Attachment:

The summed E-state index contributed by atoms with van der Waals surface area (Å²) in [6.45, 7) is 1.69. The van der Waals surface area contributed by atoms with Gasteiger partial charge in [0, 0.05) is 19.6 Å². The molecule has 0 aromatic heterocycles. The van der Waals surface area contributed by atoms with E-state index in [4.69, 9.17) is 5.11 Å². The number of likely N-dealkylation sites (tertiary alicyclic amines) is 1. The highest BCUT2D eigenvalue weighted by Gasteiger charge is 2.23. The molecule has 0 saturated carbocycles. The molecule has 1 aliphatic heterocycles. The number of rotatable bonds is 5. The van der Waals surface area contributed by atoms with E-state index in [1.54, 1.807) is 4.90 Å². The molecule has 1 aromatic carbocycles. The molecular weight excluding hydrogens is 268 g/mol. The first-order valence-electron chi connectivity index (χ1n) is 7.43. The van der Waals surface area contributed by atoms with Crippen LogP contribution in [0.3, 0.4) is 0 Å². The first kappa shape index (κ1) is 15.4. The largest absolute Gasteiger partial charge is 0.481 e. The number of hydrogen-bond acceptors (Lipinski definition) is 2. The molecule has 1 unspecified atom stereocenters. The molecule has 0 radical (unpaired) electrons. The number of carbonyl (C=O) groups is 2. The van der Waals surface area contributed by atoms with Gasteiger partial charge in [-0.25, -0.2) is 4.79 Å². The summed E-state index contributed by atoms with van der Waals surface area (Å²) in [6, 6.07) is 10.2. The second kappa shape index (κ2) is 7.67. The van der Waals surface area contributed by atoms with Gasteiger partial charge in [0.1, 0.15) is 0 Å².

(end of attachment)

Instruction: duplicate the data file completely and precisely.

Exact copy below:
The summed E-state index contributed by atoms with van der Waals surface area (Å²) in [6.45, 7) is 1.69. The van der Waals surface area contributed by atoms with Gasteiger partial charge in [0, 0.05) is 19.6 Å². The molecule has 0 aromatic heterocycles. The van der Waals surface area contributed by atoms with E-state index in [4.69, 9.17) is 5.11 Å². The number of likely N-dealkylation sites (tertiary alicyclic amines) is 1. The highest BCUT2D eigenvalue weighted by Gasteiger charge is 2.23. The molecule has 0 saturated carbocycles. The molecule has 1 aliphatic heterocycles. The number of rotatable bonds is 5. The van der Waals surface area contributed by atoms with E-state index in [1.54, 1.807) is 4.90 Å². The molecule has 1 aromatic carbocycles. The molecular weight excluding hydrogens is 268 g/mol. The first-order valence-electron chi connectivity index (χ1n) is 7.43. The van der Waals surface area contributed by atoms with Crippen LogP contribution in [0.3, 0.4) is 0 Å². The first kappa shape index (κ1) is 15.4. The largest absolute Gasteiger partial charge is 0.481 e. The number of hydrogen-bond acceptors (Lipinski definition) is 2. The molecule has 1 unspecified atom stereocenters. The molecule has 0 radical (unpaired) electrons. The number of carbonyl (C=O) groups is 2. The van der Waals surface area contributed by atoms with Gasteiger partial charge in [-0.25, -0.2) is 4.79 Å². The summed E-state index contributed by atoms with van der Waals surface area (Å²) in [6, 6.07) is 10.2. The second kappa shape index (κ2) is 7.67. The van der Waals surface area contributed by atoms with Gasteiger partial charge in [0.1, 0.15) is 0 Å².